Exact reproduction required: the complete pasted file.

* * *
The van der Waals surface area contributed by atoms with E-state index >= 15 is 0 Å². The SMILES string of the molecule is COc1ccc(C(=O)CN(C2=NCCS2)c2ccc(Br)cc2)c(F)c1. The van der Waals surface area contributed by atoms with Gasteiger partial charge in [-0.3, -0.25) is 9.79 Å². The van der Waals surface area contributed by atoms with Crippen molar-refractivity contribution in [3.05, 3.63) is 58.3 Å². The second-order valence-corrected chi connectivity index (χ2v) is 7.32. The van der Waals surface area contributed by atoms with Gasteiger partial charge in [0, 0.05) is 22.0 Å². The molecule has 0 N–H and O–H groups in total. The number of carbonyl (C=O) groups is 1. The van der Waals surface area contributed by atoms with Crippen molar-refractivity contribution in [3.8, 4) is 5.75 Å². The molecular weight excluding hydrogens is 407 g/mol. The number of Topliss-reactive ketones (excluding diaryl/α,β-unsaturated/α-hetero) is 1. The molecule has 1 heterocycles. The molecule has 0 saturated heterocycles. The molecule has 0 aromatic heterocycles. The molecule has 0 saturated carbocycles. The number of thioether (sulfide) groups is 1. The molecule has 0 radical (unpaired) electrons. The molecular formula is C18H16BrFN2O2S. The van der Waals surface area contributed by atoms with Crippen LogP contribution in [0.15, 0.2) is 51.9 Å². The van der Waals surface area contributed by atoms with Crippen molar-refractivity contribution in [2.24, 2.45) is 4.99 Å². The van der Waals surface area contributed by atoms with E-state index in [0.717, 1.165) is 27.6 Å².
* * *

The van der Waals surface area contributed by atoms with E-state index >= 15 is 0 Å². The SMILES string of the molecule is COc1ccc(C(=O)CN(C2=NCCS2)c2ccc(Br)cc2)c(F)c1. The van der Waals surface area contributed by atoms with Gasteiger partial charge in [-0.3, -0.25) is 9.79 Å². The van der Waals surface area contributed by atoms with Crippen molar-refractivity contribution in [3.05, 3.63) is 58.3 Å². The second-order valence-corrected chi connectivity index (χ2v) is 7.32. The van der Waals surface area contributed by atoms with Gasteiger partial charge in [0, 0.05) is 22.0 Å². The molecule has 0 N–H and O–H groups in total. The number of carbonyl (C=O) groups is 1. The van der Waals surface area contributed by atoms with Crippen molar-refractivity contribution in [3.8, 4) is 5.75 Å². The molecular weight excluding hydrogens is 407 g/mol. The number of Topliss-reactive ketones (excluding diaryl/α,β-unsaturated/α-hetero) is 1. The molecule has 1 heterocycles. The molecule has 0 saturated heterocycles. The molecule has 0 aromatic heterocycles. The molecule has 0 saturated carbocycles. The number of thioether (sulfide) groups is 1. The molecule has 0 radical (unpaired) electrons. The molecular formula is C18H16BrFN2O2S. The van der Waals surface area contributed by atoms with Crippen LogP contribution in [0.15, 0.2) is 51.9 Å². The van der Waals surface area contributed by atoms with Crippen molar-refractivity contribution in [2.24, 2.45) is 4.99 Å². The van der Waals surface area contributed by atoms with E-state index in [0.717, 1.165) is 27.6 Å².